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Principal Investigator: Li, Li
Institute Receiving Award National Jewish Health
Location Denver, CO
Grant Number R01ES034767
Funding Organization National Institute of Environmental Health Sciences
Award Funding Period 10 Sep 2023 to 31 Aug 2026
DESCRIPTION (provided by applicant): PROJECT SUMMARY/ABSTRACT Beryllium (Be) is used in a several industries and US is the largest exporter of Be in the world. Despite mitigation strategies, Be exposure at workplace results in Be sensitization (BeS) and Chronic Beryllium Disease (CBD). CBD is an important understudied organ-specific immune-mediated disease characterized by granulomatous lung inflammation, fibrosis, and death. Hence, CBD is a public health concern resulting in promulgation of new exposures standards recently. BeS develops in up to 20% of Be-exposed individuals and progresses to CBD 50-100% of these at-risk individuals. The goal of this study is to define the novel lung compartment-specific gene-protein pathways, which will narrow the existing gap in understanding of Be lung disease and form the basis of a clinically viable models (classifiers) to identify BeS, CBD and predict progression of BeS to CBD. This projects hypothesis is that systematic characterization of lung compartment- specific changes will identify novel pathways linked to BeS, CBD and the progression of BeS to CBD. The investigators posit that the proteins in these pathways would provide clinically viable models (classifiers) that will discriminate between healthy controls, BeS, and CBD. In Aim 1, the study will determine the systems level, lung compartment-specific, gene-protein changes linked to BeS and CBD by analyzing BAL cells from a Discovery Cohort (CBD=50, BeS=50, healthy controls=25). This aim will Identify the transcriptional and global protein changes using contemporary high-resolution mass-spectrometry coupled with advanced computational biology and bioinformatics. A combination of single cell RNA sequencing and innovative expression deconvolution will define cell-specific transcriptional changes implicated in BeS and CBD. Furthermore, the research team will integrate transcription and protein expression to identify the biological pathways associated with Be-induced lung disease. The study uses the same Discovery Cohort, and an independent Validation Cohort of subjects already enrolled in Aim 2, to develop and validate a comprehensive BAL fluid classifier of BeS and CBD. Specifically, the Discovery Cohort will be used to construct and internally validate a multicomponent classifier that discriminates healthy controls. In addition, this classifier will be externally validated in the Validation Cohort of CBD (n=50), BeS (n=50), and healthy controls (n=25). In Aim 3, the study evaluates the stability of the classifier of BeS and CBD and develops predictive models of progression from BeS to CBD in subjects with longitudinal clinical data and BAL fluid already available. A group of BeS cases who on follow-up developed CBD will be compared to BeS cases who do not develop CBD to build a model that predicts BeS progression. At the completion of this project, the study findings will be poised to translate to clinical care for the rapid detection of CBD and BeS. Further, it will identify novel pathways associated with Be lung disease that can be tested in future structure-function studies in model systems of Be lung disease.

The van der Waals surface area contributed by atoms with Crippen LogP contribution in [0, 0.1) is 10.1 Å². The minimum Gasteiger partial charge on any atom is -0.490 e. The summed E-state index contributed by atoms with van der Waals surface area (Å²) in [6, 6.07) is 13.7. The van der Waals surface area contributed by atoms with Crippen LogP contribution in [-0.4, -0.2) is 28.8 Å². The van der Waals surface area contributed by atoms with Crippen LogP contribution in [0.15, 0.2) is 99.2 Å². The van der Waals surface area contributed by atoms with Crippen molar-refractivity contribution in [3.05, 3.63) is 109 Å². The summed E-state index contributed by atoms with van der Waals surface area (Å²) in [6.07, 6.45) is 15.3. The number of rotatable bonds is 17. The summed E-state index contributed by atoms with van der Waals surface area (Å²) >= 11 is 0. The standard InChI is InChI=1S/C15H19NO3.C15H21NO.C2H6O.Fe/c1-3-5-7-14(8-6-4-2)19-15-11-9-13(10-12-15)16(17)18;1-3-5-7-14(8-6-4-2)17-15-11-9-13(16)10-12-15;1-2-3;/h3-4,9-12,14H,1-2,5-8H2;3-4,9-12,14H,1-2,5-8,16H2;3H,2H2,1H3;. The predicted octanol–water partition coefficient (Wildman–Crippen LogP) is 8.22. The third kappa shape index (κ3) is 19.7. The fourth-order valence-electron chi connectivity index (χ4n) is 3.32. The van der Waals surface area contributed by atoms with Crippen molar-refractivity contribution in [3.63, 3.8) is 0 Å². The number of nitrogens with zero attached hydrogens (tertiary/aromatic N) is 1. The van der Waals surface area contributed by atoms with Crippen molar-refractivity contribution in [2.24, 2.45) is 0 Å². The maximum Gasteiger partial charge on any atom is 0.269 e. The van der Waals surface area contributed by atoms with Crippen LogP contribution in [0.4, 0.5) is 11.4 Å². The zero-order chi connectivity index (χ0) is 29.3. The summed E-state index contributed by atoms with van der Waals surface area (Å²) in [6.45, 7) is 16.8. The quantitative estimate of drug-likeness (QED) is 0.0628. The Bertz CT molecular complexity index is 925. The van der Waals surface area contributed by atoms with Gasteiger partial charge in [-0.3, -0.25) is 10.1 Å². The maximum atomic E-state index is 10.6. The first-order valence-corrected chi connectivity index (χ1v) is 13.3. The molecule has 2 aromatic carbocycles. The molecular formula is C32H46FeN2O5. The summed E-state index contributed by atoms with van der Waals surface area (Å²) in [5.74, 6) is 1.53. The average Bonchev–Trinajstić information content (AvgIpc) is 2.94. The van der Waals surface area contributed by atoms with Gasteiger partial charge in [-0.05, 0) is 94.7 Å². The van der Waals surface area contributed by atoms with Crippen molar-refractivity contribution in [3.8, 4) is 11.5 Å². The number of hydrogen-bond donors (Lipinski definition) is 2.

Science Code(s)/Area of Science(s) Primary: 69 - Respiratory
Secondary: 03 - Carcinogenesis/Cell Transformation
Publications See publications associated with this Grant.
Program Officer Michael Humble
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